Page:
Sins of Omission

Remember the Texas Revolution

“Chicano Studies” departments at American universities portray the Battle of the Alamo as the triumph of the lawful rulers of Texas over a rowdy, drunken band of illegal aliens.  Such a portrayal has a delicious irony to it, though it is mostly false.  Almost always omitted from the Chicano version of events are several unsettling facts: Spain had established only a few settlements in Texas, and those few were clustered in a small portion of the province; the Americans were invited to settle in Texas because the Mexicans were scarcely holding their own against marauding Indians and the economy was stagnant; San Antonio, the provincial capitol, was a crude village of log and mud huts with no more than 800 people; there were only some 3,500 Mexicans in the whole of Texas, and, by 1830, Americans outnumbered them five to one; Santa Ana was despised by many, if not most, of the Mexicans in Texas.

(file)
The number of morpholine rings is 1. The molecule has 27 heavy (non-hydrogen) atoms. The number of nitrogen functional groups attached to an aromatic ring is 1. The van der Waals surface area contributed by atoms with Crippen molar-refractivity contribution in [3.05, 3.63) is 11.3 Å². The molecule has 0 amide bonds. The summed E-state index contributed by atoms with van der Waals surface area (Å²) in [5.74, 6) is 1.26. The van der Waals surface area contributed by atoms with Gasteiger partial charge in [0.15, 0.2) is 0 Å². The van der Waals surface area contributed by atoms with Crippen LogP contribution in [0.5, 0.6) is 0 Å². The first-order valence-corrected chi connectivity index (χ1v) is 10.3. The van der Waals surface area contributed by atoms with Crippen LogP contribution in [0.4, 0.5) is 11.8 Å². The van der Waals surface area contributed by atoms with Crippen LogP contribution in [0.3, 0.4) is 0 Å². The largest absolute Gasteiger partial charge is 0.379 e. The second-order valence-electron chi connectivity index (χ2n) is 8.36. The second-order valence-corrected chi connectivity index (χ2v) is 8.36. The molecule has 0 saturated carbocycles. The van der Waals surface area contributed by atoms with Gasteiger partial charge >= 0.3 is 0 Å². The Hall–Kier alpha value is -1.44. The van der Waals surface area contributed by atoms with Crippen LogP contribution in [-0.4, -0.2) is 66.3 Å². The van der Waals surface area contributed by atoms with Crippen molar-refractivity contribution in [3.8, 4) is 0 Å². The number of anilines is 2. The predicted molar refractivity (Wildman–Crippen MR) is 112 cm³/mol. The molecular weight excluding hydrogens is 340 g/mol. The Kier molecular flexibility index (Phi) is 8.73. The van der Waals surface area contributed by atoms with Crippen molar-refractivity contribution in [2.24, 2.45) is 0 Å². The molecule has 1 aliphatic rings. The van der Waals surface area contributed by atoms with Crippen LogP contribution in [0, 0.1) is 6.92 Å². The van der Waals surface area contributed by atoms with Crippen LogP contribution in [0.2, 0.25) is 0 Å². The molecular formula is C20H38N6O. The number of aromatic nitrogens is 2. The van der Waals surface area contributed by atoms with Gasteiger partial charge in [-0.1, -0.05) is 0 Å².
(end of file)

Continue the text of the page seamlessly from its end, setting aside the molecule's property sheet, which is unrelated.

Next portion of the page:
In 1821, Moses Austin was granted 200,000 acres of land in Texas for a colony of Americans.  Dying of pneumonia before he could take action, the venture was left in the hands of his son, Stephen, who got the grant increased to millions of acres and attracted Americans—first, by the dozens; then, by the hundreds—to the province.  The Spanish governor of Texas, Antonio de Martinez, could not have been more pleased; he was now becoming governor of something more than an isolated, struggling, and crude...

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